In the US, that kind of family closeness would be unimaginable. We’re simply not used to it. But Americans never like to miss out on things, so we’ve come up with an efficient way to jam intense family contact into a single weekend. I am talking about, of course, the family reunion.
When I was a child, we often visited back and forth with relatives, but no one I knew had ever attended the kind of full-scale clan gathering you see today. That custom entered our culture in 1977 with the miniseries Roots: The Saga of an American Family, from the book in which author Alex Haley traces his ancestry back to an African sold into slavery. Haley’s story later fell into hot dispute over plagiarism and questionable genealogy research, but that didn’t change its impact. Overnight, it seemed as if the entire population of America realized that knowing something about our ancestors might teach us something about ourselves. Millions started tracing their genealogy, asking Grandma about the old days, and holding family gatherings.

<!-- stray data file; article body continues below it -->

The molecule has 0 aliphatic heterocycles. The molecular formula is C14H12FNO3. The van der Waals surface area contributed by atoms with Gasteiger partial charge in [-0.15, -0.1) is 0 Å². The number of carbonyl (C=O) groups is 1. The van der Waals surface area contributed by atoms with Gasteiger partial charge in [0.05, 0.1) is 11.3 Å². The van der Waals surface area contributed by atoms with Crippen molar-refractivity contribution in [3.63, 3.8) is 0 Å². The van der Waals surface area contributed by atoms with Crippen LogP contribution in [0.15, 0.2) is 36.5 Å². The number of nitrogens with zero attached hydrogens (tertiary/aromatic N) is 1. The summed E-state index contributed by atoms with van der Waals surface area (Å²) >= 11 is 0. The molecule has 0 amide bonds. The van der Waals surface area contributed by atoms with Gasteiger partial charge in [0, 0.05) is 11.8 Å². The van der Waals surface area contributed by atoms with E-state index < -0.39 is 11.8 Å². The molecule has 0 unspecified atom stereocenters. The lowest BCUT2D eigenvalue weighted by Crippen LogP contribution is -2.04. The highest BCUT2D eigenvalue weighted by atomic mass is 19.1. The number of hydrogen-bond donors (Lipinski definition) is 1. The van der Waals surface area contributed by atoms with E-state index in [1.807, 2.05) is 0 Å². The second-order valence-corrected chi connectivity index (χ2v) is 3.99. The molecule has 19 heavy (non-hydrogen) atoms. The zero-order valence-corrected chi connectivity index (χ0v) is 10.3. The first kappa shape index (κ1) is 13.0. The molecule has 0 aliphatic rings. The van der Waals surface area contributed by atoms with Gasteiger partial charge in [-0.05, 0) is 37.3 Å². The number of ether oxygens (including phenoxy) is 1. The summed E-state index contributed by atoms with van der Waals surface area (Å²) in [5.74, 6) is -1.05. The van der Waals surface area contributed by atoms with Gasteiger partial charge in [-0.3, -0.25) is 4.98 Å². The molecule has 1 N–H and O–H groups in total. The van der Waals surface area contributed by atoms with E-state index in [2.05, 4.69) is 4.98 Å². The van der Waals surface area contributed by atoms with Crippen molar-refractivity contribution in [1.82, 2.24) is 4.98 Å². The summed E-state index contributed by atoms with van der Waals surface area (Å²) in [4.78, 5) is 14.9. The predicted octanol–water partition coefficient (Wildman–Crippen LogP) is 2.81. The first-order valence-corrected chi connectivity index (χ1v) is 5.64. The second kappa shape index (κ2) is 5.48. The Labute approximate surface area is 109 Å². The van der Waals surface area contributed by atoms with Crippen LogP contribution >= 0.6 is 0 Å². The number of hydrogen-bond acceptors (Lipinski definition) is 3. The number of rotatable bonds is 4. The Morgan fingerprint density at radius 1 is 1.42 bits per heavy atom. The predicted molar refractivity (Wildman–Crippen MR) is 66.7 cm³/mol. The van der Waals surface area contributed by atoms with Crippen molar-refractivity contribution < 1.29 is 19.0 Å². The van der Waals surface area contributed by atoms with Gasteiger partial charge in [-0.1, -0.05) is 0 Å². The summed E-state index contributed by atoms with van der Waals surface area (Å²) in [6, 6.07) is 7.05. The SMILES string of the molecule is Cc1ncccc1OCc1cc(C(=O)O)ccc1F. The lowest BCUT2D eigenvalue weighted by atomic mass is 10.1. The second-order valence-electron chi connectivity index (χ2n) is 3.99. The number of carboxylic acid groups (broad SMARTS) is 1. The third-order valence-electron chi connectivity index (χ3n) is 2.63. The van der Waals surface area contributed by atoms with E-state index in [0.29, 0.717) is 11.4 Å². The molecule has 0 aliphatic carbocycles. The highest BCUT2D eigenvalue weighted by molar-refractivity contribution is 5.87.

Twice in the last two decades, my cousins have organized reunions, big chaotic affairs filled with laughter, stories, faces I hadn’t seen since childhood, and names known only through anecdotes. I realize it’s unfair to dislike someone because they were cruel to a teddy bear in 1956, but sometimes it’s hard to get past the past and see them for who they are today.
Most years, the closest I get to a reunion is meeting my sisters and their families in the mountains of northern California, where the main activity is sitting under beach umbrellas on trucked-in sand beside an artificial lake and talking about how great it is to get back to nature. We enjoy non-electronic pastimes (remember them?) such as charades, Monopoly, and pie-eating contests. When the kids were younger, I was the weird aunt who told hair-raising tales about the Man with the Hook, the Disappearing Teenager, and the Monkey’s Paw. Many of those kids slept with the light on for years, but they all begged for more. At the very least, I gave them something to talk about at future family reunions, to say nothing of sessions with the psychotherapists they'll need someday.